The sounds of the room were silent. Nothing stirred. The sun was rising in the east, filling the room with a faint glow.
A knock at the door.
Several hours had passed since Madeleine had heard the tragic news of her little Christine’s death. She had fallen asleep, and was snoring away to the continuation of the dreams she had. Madeleine was full of sorrow and pity for the child she never knew.
Eloise answered the door. She flinched her eyes at the morning sun, because she had drew the shades in the living room as to not let light inside. Her clothes were disheveled from the night’s experiences, and her face was dirty with rouge.
"Hello, Marie! Hello, Stuart!" greeted the old nurse, as she straightened her hair.
"Hello! May we see Madeleine and the baby now?" asked Marie.
"Well, you can see the Madam. . ." said Eloise as she let the guests into the house. To the side of the living room there was a bucket of water, a rag, and some white and red clothes. Eloise was apparently cleaning the ‘accident’.
"What is that there, Eloise?" asked Stuart, Marie’s lifetime companion.
"That is nothing," Eloise stuttered. "Now, please direct yourselves into the bedroom now to see the Madam."
"All right. Thank you, Eloise." Eloise curtseyed to the two and went over to the mess.
"What an odd housekeeper. But Madeleine has taught her well. Couldn’t speak the proper English when she got her, now look at the improvement!" Stuart remarked.
The couple entered the bed chamber, where Madeleine was laying on the bed. She was dressed in fresh, white night clothes and was pale, as expected of a woman who had just given birth. Madeleine look as an angel on her bed, almost.
"Madeleine? Wake up?" asked Marie.
The woman awoke from her deep ‘night’ of slumber. She was suprised to see who she actually saw! It was Marie! Marie was her best friend from her many days of Catholic schooling. She was even the bride’s maid at her wedding to Charles. Marie was very plain, but that didn’t stop Madeleine from loving her like a sister of sorts.
"Marie! It is you! If I could get up I would hug you, but I am beaten weak!" she said in excitement.
"That is fine! You rest! Now, when we heard that your baby was to be born, we rushed here from St. Martin-de-Boscherville to greet it!" she remarked. "Oh, and allow me to introduce my husband, Stuart. He is a stubborn man who won’t even say hello to strangers, isn’t he?" Marie poked at Stuart.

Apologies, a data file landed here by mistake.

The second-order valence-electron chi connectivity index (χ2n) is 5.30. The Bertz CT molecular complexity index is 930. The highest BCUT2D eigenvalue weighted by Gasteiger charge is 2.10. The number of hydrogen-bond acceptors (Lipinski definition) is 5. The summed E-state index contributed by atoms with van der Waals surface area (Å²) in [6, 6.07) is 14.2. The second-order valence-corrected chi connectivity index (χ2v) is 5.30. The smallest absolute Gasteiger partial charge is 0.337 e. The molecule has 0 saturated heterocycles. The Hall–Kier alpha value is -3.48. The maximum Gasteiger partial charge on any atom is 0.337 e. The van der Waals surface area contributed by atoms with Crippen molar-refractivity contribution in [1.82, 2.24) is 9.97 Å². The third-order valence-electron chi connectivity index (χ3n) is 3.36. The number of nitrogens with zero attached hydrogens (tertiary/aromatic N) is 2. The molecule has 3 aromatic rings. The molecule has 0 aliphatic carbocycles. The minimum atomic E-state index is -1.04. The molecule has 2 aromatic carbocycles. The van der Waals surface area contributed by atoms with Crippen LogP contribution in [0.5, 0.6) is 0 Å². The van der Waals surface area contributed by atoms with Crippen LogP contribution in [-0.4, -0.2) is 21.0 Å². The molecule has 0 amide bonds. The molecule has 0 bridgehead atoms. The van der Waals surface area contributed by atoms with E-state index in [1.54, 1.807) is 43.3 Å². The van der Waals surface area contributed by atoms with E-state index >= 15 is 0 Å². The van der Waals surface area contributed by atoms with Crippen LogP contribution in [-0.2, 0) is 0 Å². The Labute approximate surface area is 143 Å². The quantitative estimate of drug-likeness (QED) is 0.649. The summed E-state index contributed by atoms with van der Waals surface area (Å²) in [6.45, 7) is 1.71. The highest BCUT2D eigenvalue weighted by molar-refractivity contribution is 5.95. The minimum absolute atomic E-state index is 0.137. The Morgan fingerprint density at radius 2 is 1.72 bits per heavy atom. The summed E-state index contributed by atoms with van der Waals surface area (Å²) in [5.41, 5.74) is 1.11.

"Oh, hello, Madeleine. Marie has told many a story about you!" he said.
"Yes, and you ought not repeat them, dear," she said with a glare. "Now, Madeleine, where is the baby?"
Madeleine stood up on the side of the bed with great effort. "The baby," she explained, "is dead."
Eloise answered the door. "Hello?"
A boy stepped up to the door. He couldn’t have been but 7 or 8, for he could not reach the bell nor the knocker. "A letter for Madame Madeleine." He handed her a note with the name of ‘Chameloux’ signed to it.
"Thank you." Eloise shut the door.
"The baby is what?" exclaimed Marie.
"It is dead. Really dead. And it is gone from this house. It all happened while I was unconscious on the floor," explained Madeleine.
"That is terrible! Is that the mess we saw coming from the living room?" asked Marie.
"I’d suppose so, dear. I cannot believe it!" replied Stuart.
"Yes, and I have been asleep these many hours since 3."
"Madam, a note for you," said Eloise. She entered the room with a sealed sheet of paper in her hand. She handed it to Madeleine. "It is from the Marquis."
"Bastard! He takes my baby, then writes me a note of sympathy! How dare he!" yelled Madeleine in shock.
"Yes, but only if you would re –"
"I cannot believe it! Whenever I see him, I shall get him good! I will show him to evade my feelings! I will show him to steal my child! My Christine!" she screamed. Madeleine was so torn up over this event that she collapsed back on the bed.
The company of Marie and Stuart were sitting on the chairs by Madeleine’s bedside. They were each drinking something. Marie - from a glass, Stuart - straight from the decanter.
"Madam? Wake up, Madam? Wake?"
Madeleine awoke. She saw blurred visions of both Stuart and Marie. Then, clearly, she saw Eloise put a cold rag on her head.
"Have I been asleep long?" she asked.
"No," said Eloise. "Now, if you please, read the letter?"
Madeleine looked at the piece of paper with the black seal lying in her lap and picked it up. She slowly broke the seal, and read.
Chapter 2 - Coming soon. Very soon.